This new technology, developed by the Research Group in Carbon Materials and Environmental allows, through a catalytic system active, efficient and stable over time, to eliminate nitrous oxide decomposing it into nontoxic products, purifying the gases emitted by industries related to the production of fertilizers, plastics and coal burning plants to produce electricity or vehicles.
Research by Indiana University environmental scientists shows that air-pollution-removal technology used in "self-cleaning" paints and building surfaces may actually cause more problems than they solve.
Lawrence Livermore National Laboratory researchers have broken the record for tracking the movement and concentration of carbon dioxide in a geologic formation using the world's deepest Electrical Resistance Tomography (ERT) system.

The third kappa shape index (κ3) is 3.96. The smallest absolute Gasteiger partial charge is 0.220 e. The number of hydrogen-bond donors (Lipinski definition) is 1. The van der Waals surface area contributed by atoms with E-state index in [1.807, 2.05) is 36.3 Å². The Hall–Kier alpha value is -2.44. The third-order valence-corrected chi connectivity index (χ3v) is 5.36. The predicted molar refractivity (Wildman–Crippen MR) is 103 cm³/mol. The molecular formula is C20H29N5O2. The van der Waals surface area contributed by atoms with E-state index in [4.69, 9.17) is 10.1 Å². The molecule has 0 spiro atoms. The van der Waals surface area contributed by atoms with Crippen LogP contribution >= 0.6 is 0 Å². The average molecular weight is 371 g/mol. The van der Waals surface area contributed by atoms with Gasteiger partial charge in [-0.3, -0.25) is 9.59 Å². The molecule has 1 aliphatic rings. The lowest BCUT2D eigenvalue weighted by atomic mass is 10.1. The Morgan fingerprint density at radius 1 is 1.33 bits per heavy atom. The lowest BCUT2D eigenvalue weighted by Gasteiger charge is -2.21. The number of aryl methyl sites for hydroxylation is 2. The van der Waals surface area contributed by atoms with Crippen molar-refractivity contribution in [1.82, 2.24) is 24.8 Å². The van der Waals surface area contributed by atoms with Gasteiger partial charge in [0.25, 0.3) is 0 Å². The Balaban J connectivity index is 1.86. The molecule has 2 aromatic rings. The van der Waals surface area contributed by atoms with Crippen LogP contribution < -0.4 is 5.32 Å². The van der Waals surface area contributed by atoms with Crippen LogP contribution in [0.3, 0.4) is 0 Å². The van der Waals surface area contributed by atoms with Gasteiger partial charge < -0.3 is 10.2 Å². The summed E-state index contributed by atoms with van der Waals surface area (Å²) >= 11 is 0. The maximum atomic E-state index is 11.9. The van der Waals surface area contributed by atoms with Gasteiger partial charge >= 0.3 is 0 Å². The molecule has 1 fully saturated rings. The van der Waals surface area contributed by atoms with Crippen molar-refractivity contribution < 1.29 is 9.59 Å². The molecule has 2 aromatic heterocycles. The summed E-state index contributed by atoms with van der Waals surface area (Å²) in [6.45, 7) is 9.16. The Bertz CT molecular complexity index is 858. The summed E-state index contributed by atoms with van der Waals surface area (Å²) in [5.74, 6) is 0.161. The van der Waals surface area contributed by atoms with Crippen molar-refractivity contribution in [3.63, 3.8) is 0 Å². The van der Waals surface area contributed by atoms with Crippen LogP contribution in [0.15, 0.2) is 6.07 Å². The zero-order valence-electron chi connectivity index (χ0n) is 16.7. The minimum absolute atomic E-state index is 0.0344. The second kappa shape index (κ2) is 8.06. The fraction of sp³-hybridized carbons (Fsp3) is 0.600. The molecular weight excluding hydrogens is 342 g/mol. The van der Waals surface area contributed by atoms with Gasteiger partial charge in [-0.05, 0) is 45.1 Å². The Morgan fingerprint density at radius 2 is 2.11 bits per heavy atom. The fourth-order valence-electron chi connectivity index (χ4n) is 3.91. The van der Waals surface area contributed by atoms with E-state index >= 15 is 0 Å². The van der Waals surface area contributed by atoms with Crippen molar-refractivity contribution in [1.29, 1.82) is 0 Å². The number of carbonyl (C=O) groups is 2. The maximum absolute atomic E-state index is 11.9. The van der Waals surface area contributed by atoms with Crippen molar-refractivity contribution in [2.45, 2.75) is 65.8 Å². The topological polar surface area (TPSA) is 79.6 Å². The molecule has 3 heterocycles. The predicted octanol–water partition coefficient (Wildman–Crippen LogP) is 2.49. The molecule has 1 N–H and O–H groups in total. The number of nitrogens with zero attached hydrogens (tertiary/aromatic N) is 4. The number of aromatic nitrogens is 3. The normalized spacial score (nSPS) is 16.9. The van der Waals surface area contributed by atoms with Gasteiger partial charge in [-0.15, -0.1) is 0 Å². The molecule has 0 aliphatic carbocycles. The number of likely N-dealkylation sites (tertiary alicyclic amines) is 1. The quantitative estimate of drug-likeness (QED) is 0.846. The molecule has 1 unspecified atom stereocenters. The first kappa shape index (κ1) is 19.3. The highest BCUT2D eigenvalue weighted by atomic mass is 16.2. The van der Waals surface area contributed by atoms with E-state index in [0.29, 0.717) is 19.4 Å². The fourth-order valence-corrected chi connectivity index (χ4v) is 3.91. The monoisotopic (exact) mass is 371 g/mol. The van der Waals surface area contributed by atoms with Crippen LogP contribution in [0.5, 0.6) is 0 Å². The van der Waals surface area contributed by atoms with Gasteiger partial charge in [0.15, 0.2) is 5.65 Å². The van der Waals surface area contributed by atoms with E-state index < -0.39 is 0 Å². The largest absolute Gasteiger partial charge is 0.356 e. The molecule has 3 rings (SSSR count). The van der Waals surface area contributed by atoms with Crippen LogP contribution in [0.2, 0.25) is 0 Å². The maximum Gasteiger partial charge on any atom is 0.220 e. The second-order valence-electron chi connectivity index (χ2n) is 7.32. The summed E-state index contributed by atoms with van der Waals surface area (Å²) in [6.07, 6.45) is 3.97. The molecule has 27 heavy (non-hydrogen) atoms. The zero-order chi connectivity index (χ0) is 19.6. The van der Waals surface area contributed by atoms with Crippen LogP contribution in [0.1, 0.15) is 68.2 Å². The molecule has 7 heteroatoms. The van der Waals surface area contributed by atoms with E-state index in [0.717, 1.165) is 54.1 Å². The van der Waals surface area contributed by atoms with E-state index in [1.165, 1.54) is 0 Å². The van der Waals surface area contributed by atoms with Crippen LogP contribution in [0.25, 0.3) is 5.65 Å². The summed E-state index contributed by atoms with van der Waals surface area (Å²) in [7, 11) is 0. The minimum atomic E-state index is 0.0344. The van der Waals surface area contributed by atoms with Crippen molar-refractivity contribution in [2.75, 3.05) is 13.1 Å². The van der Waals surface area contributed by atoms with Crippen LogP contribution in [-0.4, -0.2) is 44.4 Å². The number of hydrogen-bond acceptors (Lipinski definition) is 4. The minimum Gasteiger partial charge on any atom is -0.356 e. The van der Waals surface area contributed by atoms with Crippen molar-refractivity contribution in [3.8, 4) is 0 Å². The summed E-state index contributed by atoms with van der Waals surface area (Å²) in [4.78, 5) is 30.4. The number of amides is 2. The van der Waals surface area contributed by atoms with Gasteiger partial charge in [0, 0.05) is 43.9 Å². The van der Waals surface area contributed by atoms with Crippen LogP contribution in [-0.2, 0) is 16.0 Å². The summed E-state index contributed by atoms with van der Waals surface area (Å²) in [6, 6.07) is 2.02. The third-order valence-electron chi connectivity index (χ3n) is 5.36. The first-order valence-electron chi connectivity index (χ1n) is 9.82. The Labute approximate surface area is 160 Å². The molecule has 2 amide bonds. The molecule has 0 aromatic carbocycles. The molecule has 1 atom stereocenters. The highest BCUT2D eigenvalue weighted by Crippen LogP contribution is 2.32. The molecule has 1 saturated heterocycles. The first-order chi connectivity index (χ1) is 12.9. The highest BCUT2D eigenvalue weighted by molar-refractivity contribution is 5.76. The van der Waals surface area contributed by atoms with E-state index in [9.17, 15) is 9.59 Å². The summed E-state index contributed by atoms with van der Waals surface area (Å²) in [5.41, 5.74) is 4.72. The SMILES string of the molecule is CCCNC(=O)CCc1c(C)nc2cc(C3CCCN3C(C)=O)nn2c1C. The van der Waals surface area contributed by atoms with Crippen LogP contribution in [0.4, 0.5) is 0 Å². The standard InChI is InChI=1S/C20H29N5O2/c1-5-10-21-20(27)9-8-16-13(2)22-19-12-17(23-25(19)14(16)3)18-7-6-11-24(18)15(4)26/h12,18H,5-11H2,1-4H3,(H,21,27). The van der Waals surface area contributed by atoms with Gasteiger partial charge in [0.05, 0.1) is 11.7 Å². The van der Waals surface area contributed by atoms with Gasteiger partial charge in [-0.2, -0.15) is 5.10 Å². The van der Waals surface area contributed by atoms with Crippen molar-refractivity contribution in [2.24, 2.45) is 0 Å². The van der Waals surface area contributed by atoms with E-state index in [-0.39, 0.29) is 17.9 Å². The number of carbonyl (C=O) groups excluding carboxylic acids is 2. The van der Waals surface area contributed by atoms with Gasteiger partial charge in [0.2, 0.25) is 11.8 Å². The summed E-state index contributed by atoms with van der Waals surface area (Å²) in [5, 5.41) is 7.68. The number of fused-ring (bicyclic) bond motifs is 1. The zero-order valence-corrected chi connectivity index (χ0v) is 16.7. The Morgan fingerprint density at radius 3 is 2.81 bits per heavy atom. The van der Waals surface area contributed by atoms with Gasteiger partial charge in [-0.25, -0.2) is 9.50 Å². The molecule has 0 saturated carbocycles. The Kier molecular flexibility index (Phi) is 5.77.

Kuwait invited bids on Wednesday to build a solar farm to produce 70 megawatts of electricity by 2016, the first phase of a plan to generate 2,000 megawatts from renewables in 2030, the project supervisor said.
A new study by researchers at UC Santa Barbara provides clues into the understanding of the behavior of the charged molecules or particles in ionic liquids. The new framework may lead to the creation of cleaner, more sustainable, and nontoxic batteries, and other sources of chemical power.
In a quest for a smaller, more self-sustaining solar power source, a University of Wisconsin-Madison electrical engineer has proposed a design for solar panels that can simultaneously generate power from sunlight and store power reserves for later, all within a single device.
Unfortunately, many of the systems we need to understand, such as the climate, ecosystems and financial markets, are complex. Complex systems often behave in very nonlinear ways, meaning that common sense and intuition fail.
Scientists at the Department of Energy's Oak Ridge National Laboratory have designed and tested an all-solid lithium-sulfur battery with approximately four times the energy density of conventional lithium-ion technologies that power today's electronics.